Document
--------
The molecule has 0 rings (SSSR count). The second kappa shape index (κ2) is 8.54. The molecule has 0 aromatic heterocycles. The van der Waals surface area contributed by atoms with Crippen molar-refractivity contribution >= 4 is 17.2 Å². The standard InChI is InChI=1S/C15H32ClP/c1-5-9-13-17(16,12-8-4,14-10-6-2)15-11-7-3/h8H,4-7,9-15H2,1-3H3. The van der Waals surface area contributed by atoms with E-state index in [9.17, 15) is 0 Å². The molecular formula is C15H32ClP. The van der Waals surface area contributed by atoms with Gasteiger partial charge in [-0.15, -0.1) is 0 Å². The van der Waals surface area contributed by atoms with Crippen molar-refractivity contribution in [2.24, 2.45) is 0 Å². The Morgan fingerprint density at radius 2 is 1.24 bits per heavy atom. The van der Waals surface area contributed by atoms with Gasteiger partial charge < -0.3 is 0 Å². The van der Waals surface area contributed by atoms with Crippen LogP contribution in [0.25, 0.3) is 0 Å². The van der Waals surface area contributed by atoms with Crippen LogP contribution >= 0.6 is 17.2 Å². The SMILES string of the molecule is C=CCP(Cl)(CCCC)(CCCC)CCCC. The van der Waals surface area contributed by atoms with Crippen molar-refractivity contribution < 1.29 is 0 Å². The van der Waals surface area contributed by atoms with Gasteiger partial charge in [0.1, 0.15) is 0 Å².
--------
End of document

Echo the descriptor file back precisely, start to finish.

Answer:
The molecule has 0 rings (SSSR count). The second kappa shape index (κ2) is 8.54. The molecule has 0 aromatic heterocycles. The van der Waals surface area contributed by atoms with Crippen molar-refractivity contribution >= 4 is 17.2 Å². The standard InChI is InChI=1S/C15H32ClP/c1-5-9-13-17(16,12-8-4,14-10-6-2)15-11-7-3/h8H,4-7,9-15H2,1-3H3. The van der Waals surface area contributed by atoms with E-state index in [9.17, 15) is 0 Å². The molecular formula is C15H32ClP. The van der Waals surface area contributed by atoms with Gasteiger partial charge in [-0.15, -0.1) is 0 Å². The van der Waals surface area contributed by atoms with Crippen molar-refractivity contribution in [2.24, 2.45) is 0 Å². The Morgan fingerprint density at radius 2 is 1.24 bits per heavy atom. The van der Waals surface area contributed by atoms with Gasteiger partial charge < -0.3 is 0 Å². The van der Waals surface area contributed by atoms with Crippen LogP contribution in [0.25, 0.3) is 0 Å². The van der Waals surface area contributed by atoms with Crippen LogP contribution >= 0.6 is 17.2 Å². The SMILES string of the molecule is C=CCP(Cl)(CCCC)(CCCC)CCCC. The van der Waals surface area contributed by atoms with Crippen molar-refractivity contribution < 1.29 is 0 Å². The van der Waals surface area contributed by atoms with Gasteiger partial charge in [0.1, 0.15) is 0 Å².